Cooking the Books: Al Dente’s Inferno by Stephanie Cole
By Doreen SheridanMarch 25, 2020
Nell Valenti is running away almost as much as she’s running towards when she accepts the offer to help one of her culinary heroes, Chef Claudio Orlandini, turn his Tuscan kitchen into a farm-to-table cooking school. Leaving behind the East Coast and all the complications of her personal life, she figures she can get a fresh start in the countryside just outside of Cortona, Italy. With her own experience as a chef who’s previously revamped other resort-style kitchens, she’s ready to take on this exciting new challenge.
What she isn’t ready for is how completely unready both Chef O and his aging villa are for accommodating guests, especially ones willing to pay for the privilege. While Chef O is a culinary genius, he often seems more interested in his bocce games than in cooking. Fortunately, his American-educated son, Pete, and devoted helper Annamaria are ready to assist Nell in her efforts at making the dilapidated villa at least a little more presentable, especially in light of an upcoming launch dinner to be attended by some of Cortona’s most glamorous names.
To add to the pressure, a small crew for a Netflix documentary will be on hand to film the dinner as part of a series on culinary schools around the globe. When Nell discovers that the crew is headed by her ex-boyfriend, Buford Kaplan, it seems as if the stars themselves are aligning to defeat her every effort at making a success of the school.
Still, she and the villa’s staff and assorted volunteers do their best to prepare for the big night. Things start to nosedive when Chef O abruptly disappears during the launch dinner’s second course. The night turns into a total disaster when Nell later stumbles over Buford’s corpse in the courtyard. At first, all signs point to Chef O having done in the filmmaker, but as the finger of suspicion swings round to point at Nell herself, she finds herself fighting to clear her name and save a school she’s not even sure she wants to help open anymore.
I loved so much the far-flung setting of this novel, one of the few culinary cozies that isn’t set here in America. Stephanie Cole does a wonderful job of describing the Italian countryside as well as the way of life there, such that reading Al Dente’s Inferno felt almost like reading a travelogue—with the extra twist of a murder mystery to spice up the proceedings. Her Italian cast is especially delightful, and I’m very much looking forward to reading more of the adventures of the Billy-Joel-loving Bari sisters in future installments of this series.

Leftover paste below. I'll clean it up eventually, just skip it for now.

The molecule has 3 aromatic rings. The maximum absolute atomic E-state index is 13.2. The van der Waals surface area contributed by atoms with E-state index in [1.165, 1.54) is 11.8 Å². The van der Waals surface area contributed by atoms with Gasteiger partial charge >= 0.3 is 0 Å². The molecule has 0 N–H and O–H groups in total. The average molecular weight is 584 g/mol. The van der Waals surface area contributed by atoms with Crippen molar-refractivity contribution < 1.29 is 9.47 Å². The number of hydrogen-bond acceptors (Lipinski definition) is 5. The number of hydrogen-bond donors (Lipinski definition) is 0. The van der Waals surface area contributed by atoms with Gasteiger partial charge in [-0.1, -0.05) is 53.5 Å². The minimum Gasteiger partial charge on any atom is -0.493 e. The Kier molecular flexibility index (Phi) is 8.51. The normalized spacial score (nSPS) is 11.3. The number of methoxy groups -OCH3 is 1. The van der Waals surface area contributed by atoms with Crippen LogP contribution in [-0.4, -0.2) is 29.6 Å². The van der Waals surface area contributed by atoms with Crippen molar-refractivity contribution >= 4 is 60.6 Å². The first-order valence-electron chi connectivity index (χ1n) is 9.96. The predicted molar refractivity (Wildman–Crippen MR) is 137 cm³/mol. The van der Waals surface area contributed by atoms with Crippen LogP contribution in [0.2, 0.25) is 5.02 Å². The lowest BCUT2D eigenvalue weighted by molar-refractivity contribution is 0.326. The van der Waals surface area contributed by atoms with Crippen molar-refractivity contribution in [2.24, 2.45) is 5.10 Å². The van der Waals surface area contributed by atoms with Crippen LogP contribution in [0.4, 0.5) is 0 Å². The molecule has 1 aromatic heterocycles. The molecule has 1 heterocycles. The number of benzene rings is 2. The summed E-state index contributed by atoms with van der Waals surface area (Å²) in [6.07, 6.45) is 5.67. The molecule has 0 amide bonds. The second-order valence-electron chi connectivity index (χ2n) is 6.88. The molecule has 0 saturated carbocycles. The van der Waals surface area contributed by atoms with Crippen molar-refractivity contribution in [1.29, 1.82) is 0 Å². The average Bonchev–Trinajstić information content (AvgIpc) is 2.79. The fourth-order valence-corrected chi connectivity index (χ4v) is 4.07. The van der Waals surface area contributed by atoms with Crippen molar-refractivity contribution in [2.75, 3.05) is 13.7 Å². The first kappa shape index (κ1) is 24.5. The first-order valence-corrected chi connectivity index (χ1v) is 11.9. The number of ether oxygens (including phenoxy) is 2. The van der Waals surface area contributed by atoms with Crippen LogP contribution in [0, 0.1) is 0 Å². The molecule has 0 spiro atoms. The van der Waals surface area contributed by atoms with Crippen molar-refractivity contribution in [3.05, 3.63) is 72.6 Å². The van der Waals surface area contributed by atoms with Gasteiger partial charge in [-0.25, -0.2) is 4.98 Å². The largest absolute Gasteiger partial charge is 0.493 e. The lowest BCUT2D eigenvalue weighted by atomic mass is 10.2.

There was only one recipe included with this novel, but oh, it was so good!
Peperoni al Forno Ripieni di Ricotta
Baked Peppers Stuffed with Ricotta
Ingredients for the peppers
6 bell peppers—red, yellow, and green
3 cups ricotta cheese
⅓ cup Pecorino cheese, grated
1 tablespoon minced garlic
1 tablespoon fresh oregano or marjoram, chopped
Salt and freshly ground pepper, to taste
Ingredients for the dressing
1 tablespoon minced garlic
3 tablespoons red wine vinegar
1 tablespoon tomato paste
½ cup Moraiolo olive oil (typically Tuscan, with notes of artichokes and herbs, but any good extra virgin olive oil will do)
Chiffonade of fresh basil
Preheat oven to 350°F.
Cut peppers in half through the stem end and take out the seeds.
In a small bowl, mix ricotta, eggs, Pecorino, garlic, oregano or marjoram, salt, and pepper.
Stuff the mixture into the pepper halves. Place on a lightly oiled baking dish and bake about 40 minutes. Remove from the oven and cool. Then refrigerate overnight.
For the dressing, whisk the garlic, vinegar, tomato paste, and olive oil in a small bowl.
When ready to serve, cut the pepper halves in half and place them on a serving dish. Drizzle with the dressing, and scatter basil and olives over all.
I had my misgivings about a cold vegetable and cheese dish, but this was so sublime and quite easy to put together! I actually used orange instead of green peppers because I wanted to keep the flavors on the sweeter side, and I do not regret that decision at all. All the flavors meld so well, with the tang of the peppers enhanced by the sharpness of the dressing but balanced well by the cheese stuffing. It does make quite a number of peppers, but they keep nicely and can be brought out as a lovely accompaniment to several days’ worth of meals. On the night that I originally served these, I sautéed some ground beef in the extra tomato paste I had left over from the recipe. With rice, it was a sumptuous meal.
Next week, we return Stateside to prepare the quintessential American dessert, with a delightful candy twist, while solving a murder at a poetry slam. Do join me!